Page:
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‘Stand down,’ Gen. Milley warns Russia

Chairman of the Joint Chiefs of Staff Gen. Mark A. Milley. (DoD photo by Marvin Lynchard)

Defense Secretary Lloyd Austin and Joint Chiefs Chairman Gen. Mark Milley pressed the U.S. position Friday that the Russian-Ukrainian crisis could still be solved without war breaking out, even as thousands of U.S. troops have been put on high alert and Russia has primed its own forces for invasion.

“Conflict is not inevitable. There’s still time and space for diplomacy,” Austin said in a rare joint press conference at the Pentagon with Milley, President Joe Biden’s senior military advisor.

For weeks the White House and State Department have expressed a desire to reach a diplomatic resolution to the current crisis, where Russian President Vladimir Putin has amassed more than 100,000 forces along Ukraine’s Eastern and Northern borders. Putin has sought a moratorium on Ukraine joining NATO; NATO has maintained an open door policy to new members, which has driven talk that war is imminent.

“We strongly encourage Russia to stand down and to pursue a resolution through diplomacy,” Milley said.

U.S. troops have been put on alert, but they haven’t been moved forward. Austin said the United States is sensitive to how massive troop movements could potentially further inflame the situation.

“Any time that we think about troop movements…we always consider the impact that that’s going to have on leaders’ minds, and in their decision-making,” Austin said.

The 8,500 forces from rapid deployment units in Fort Bragg, in North Carolina, and Fort Campbell, in Kentucky, to medical, aviation, and logistics support from bases across the U.S., would not deploy to Ukraine. Instead, they would be located in “Eastern Flank” NATO member countries: Latvia, Lithuania, Estonia and Poland.

“We certainly have no intent whatsoever. that I’m aware of, of putting our offensive forces to attack Russia and I don’t think that’s NATO’s intent at all,” Milley said.

Milley said any conflict would cause significant casualties on both sides. While Russia has 100,000 troops on the border, Ukraine’s 150,000-strong military has benefitted from continued training and equipment from western countries. Just in the last few weeks, planeloads of anti-tank and other weapons have flowed into the country, including on Friday, Austin said.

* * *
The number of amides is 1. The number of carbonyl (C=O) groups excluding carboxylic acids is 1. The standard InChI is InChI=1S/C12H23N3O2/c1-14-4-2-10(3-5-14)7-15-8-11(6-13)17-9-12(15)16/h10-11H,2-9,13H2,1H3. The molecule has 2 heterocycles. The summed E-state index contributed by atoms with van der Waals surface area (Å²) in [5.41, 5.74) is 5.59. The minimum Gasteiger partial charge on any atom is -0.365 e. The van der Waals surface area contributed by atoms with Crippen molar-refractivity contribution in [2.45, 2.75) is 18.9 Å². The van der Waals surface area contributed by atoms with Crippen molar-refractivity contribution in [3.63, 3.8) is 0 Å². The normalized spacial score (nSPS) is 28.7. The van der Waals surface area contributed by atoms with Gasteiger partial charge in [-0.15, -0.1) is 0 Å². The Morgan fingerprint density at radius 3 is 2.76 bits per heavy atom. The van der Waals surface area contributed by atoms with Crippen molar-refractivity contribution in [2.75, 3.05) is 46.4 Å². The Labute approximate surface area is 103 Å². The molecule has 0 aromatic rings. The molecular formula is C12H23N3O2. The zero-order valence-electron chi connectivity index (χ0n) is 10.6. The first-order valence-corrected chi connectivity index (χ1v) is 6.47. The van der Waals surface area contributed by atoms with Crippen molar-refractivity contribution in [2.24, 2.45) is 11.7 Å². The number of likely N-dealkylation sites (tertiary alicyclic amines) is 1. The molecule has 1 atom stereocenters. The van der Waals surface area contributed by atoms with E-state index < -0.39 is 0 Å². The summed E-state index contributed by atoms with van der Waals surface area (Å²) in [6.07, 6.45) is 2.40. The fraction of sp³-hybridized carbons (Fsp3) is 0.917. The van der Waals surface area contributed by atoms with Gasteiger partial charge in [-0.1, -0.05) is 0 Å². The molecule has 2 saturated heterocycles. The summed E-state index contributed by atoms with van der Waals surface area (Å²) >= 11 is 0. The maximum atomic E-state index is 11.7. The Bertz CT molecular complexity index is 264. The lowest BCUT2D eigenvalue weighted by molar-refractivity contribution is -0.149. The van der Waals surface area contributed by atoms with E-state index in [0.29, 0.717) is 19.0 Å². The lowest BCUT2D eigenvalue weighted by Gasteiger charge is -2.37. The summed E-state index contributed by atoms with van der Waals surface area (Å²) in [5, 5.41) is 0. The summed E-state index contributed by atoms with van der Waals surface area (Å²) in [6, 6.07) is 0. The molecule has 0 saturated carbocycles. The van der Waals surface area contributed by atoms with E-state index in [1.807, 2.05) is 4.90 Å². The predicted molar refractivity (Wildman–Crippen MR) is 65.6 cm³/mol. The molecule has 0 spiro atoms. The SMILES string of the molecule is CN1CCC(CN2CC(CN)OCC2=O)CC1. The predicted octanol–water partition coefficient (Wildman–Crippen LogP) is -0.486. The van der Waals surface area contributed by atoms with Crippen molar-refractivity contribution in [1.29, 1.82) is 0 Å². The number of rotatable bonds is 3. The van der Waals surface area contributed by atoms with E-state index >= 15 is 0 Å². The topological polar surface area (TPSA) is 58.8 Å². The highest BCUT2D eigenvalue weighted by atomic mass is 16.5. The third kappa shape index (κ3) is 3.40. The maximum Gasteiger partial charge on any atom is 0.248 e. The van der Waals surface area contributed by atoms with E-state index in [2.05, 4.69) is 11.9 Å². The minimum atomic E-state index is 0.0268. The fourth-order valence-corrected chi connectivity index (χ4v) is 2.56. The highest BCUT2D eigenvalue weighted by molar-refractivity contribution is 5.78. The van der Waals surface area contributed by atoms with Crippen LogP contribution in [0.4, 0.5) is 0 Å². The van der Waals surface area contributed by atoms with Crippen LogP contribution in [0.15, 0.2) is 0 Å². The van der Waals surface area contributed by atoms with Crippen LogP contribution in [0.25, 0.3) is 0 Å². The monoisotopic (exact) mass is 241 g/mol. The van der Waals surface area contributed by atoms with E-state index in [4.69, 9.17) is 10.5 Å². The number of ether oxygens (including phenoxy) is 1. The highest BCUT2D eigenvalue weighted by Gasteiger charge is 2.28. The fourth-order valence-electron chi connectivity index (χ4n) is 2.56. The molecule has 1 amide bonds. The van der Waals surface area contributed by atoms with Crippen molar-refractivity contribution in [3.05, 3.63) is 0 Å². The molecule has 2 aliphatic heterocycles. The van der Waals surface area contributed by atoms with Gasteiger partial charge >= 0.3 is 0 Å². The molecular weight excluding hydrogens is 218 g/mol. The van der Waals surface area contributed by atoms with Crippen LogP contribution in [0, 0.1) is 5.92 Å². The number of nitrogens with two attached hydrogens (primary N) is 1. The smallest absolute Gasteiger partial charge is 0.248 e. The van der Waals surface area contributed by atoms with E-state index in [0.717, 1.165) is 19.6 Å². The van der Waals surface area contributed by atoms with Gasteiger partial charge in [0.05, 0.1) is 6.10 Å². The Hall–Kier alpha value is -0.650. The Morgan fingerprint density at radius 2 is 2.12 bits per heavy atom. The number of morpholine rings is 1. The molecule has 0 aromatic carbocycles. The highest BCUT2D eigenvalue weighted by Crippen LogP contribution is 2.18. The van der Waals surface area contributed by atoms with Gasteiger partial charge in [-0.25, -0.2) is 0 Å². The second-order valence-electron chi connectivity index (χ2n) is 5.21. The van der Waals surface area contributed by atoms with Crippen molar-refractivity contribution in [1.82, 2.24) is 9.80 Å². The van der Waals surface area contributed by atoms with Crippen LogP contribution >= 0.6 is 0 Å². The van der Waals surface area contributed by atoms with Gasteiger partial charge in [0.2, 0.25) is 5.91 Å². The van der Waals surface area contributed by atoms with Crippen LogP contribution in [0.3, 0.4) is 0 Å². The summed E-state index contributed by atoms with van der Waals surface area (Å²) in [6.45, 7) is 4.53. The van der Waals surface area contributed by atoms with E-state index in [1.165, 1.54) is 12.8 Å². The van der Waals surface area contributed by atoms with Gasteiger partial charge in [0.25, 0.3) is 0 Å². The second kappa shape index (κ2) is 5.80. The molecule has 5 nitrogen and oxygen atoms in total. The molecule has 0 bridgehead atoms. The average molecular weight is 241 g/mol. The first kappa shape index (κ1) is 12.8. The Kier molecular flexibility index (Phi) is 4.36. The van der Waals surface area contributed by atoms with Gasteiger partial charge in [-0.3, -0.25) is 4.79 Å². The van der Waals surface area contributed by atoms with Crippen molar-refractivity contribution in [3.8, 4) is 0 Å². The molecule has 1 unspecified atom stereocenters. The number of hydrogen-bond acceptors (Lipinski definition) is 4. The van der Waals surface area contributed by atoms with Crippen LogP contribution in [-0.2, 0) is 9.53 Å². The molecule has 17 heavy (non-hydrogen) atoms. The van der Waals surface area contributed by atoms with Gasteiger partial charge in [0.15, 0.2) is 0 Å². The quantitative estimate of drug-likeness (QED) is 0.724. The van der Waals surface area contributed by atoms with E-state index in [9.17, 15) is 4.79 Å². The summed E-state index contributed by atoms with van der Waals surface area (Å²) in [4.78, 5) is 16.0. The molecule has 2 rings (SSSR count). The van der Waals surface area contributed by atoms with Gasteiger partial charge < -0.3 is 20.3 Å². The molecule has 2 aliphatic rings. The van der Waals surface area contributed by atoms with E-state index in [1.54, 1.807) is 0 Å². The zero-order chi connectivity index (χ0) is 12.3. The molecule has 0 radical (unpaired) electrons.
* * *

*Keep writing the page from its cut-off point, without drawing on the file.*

While Austin and Milley stressed that the troops would reassure NATO allies and help defend them if necessary, they did not answer whether U.S. service members could end up engaging with Russian forces if Russia advanced on a NATO country. Nor did they say whether U.S. military airlift would be used in an evacuation of Kviv.

There is still potential ground for Putin to get enough of a diplomatic win to de-escalate, said Rajan Menon, director of the grand strategy program at Defense Priorities and a senior research fellow at the Saltzman Institute of War and Peace Studies at Columbia University. Diplomatic concessions with NATO will have to be substantial, but not so much that Putin becomes politically vulnerable in Russia.

“Some of this is Putin saying, ‘You know, we matter as a country, and you can’t do in the European security order whatever you want, pretending that we don’t exist,'” Menon said.

But Putin is unlikely to de-escalate without a significant concession, Menon said.

“He won’t just say, ‘I staged this 110,000 military person military exercise and brought all these fearsome weapons from as far away as the far eastern military district, but I’m gonna take my toys and go home now,'” Menon said. “I have a really hard time seeing that outcome.”

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